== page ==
Illustration on the importance of the 2014 midterm elections by Alexander Hunter/The Washington Times

A voting opportunity of a lifetime

In the run-up to every election, Americans are told they must vote because "this election is the most important of our lifetime." Usually these words are spoken by candidates for whom every election is the most important of their lifetime — because they can be career-killers if they lose. Published November 3, 2014

U.S. Sen. Michael Bennet, D-Colo., right, points to Democratic candidate for Colorado's secretary of state office, Betsy Markey, before former President Bill Clinton makes appearance at a high school in Aurora, Colo., to promote the state's Democratic candidates in the upcoming general election on Monday, Oct. 27, 2014. (AP Photo/David Zalubowski)

A liberal dose of campaign ground and pound

As Election Day approaches, most analysts are focusing on campaign optics and poll data — who spends more on television or wins debates few voters watch. Published October 29, 2014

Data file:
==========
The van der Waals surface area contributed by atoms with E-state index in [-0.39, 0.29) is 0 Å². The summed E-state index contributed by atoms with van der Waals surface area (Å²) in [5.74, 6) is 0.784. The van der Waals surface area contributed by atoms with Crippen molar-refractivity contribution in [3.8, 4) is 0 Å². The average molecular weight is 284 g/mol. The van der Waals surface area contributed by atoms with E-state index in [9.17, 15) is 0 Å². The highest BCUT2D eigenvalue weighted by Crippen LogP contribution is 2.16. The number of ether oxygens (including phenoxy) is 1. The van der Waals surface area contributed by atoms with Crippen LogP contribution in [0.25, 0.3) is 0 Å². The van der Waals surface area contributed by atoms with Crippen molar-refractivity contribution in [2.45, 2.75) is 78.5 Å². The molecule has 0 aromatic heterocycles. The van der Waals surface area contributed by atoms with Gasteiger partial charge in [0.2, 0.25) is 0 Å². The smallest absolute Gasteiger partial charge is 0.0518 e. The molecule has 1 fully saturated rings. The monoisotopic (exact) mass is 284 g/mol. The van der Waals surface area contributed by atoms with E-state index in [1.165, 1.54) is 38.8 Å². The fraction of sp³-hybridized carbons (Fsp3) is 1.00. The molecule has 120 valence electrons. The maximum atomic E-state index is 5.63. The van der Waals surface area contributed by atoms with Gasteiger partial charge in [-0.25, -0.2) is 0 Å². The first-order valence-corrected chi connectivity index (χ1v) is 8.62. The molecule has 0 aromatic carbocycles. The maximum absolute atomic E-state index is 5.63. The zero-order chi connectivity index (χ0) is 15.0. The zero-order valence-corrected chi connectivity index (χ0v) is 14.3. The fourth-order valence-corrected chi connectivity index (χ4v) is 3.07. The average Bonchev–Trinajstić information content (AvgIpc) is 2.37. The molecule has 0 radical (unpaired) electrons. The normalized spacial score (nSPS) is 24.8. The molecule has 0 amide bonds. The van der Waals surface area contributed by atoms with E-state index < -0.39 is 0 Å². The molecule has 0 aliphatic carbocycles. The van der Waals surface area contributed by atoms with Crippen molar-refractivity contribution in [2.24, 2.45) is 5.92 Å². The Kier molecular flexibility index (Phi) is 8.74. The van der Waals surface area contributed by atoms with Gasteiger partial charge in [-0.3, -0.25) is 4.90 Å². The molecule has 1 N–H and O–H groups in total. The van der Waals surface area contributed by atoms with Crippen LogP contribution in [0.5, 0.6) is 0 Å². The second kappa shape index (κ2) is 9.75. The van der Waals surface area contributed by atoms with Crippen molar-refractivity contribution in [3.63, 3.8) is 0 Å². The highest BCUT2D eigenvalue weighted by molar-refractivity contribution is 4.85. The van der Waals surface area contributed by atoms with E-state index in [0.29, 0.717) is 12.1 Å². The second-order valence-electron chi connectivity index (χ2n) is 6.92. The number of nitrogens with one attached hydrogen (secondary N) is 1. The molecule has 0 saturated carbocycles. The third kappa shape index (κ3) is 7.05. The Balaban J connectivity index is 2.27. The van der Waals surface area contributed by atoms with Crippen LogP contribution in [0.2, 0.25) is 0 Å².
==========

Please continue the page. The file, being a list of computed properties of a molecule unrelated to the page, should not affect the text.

Ronald Reagan giving his "A time for choosing" speech in 1964             The Washington Times

When 'A Time for Choosing' changed the world

History tells us that seemingly inconsequential decisions can sometimes change the world in ways that no one would have predicted at the time they were made. Published October 27, 2014

A longtime Democratic operative, Ron Klain was tasked Friday by President Barack Obama with running the government's response to the Ebola crisis. (AP Photo/Revolution)

A new, unimproved Ebola czar

Liberian health care workers have threatened to strike unless they receive higher pay for working with Ebola patients. Published October 20, 2014

Illustration on Democrats seeking to distance themselves from Obama by Alexander Hunter/The Washington Times

Avoiding the Obama virus on the campaign trail

The Democratic Senate candidate in Kentucky refuses to even say she voted for Barack Obama in 2008 and 2012. Democratic senators running for re-election in New Hampshire and North Carolina tell reporters they don't want their party's president to campaign for them. Published October 13, 2014